More good news on the alternative fuels front. I was listening to GM’s Bob Lutz talking to a reporter yesterday and he spoke very highly of the process of making ethanol from most any carbon rich waste. Most of us probably associate ethanol production with corn, you know, moonshine, and more recently, some companies have begun to make ethanol from many other cellulose sources like wood chips and switchgrass. The corn process is tried and true but not the most efficient method and it tends to make grocery prices go up as farmers concentrate on growing corn instead of other things and while the wood and grass sources help, it still may not produce fuel in the quantities needed for running our vehicles.
When I heard him talking about ethanol from carbon rich materials like tires, I was a little puzzled because I had always thought of those things as a source for biodiesel and thought maybe he misspoke in the interview, but no, he was talking about a whole new process I had not heard of and it sounds promising, because, if you paid attention in biology, you’ll know life on earth is carbon based, it’s that thing referred to by alternative fuel types as “biomass.”
Coskata is the company behind this process which takes 3 steps:
1. Incoming material converted to synthesis gas (gasification)
2. Fermentation of synthesis gas into ethanol (bio-fermentation)
3. Separation and recovery of ethanol (separations)
During gasification, carbon-based input materials are converted into syngas using well-established gasification technologies. After the chemical bonds are broken using gasification, Coskata’s proprietary microorganisms convert the resulting syngas into ethanol by consuming the carbon monoxide (CO) and hydrogen (H2) in the gas stream. Once the gas-to-liquid conversion process has occurred, the resulting ethanol is recovered from the solution using “pervaporation technology.”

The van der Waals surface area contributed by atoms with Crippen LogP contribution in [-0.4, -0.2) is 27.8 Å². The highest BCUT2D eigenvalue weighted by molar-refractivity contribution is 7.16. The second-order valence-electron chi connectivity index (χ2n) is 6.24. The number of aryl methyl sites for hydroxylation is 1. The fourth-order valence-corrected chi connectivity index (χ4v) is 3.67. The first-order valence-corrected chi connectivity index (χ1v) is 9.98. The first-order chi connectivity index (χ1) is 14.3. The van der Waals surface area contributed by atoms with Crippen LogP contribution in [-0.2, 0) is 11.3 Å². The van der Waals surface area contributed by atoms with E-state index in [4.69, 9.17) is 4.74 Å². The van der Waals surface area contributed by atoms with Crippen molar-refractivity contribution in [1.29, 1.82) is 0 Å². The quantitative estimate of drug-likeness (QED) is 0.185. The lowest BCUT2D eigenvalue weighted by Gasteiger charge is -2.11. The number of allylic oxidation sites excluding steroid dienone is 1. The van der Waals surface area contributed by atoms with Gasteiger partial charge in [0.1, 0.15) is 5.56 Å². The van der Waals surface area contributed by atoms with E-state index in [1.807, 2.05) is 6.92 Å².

Coskata’s proprietary microorganisms eliminate the need for costly enzymatic pretreatments, and the bio-fermentation occurs at low pressures and temperatures, reducing operational costs. In addition, the Coskata process has the potential to yield over 100 gallons of ethanol per ton of dry carbonaceous input material, reducing both operational and capital costs. Coskata’s exclusively licensed separation technology dramatically improves the separations and recovery component of ethanol production, reducing the required energy by as much as 50%.
They’re working on a plant in Warrenville, Illinois where they will convert old tires into ethanol but tires are just the beginning, Coskata says there’s a billion tons of biomass available in the U.S. each year for conversion, each of those tons can yield 100 gallons of ethanol, … at less than $1 dollar per gallon!
This sounds very promising but as with all of these new technologies, we’ll have to wait and see if they can do what they say. I’m hoping this one is a winner.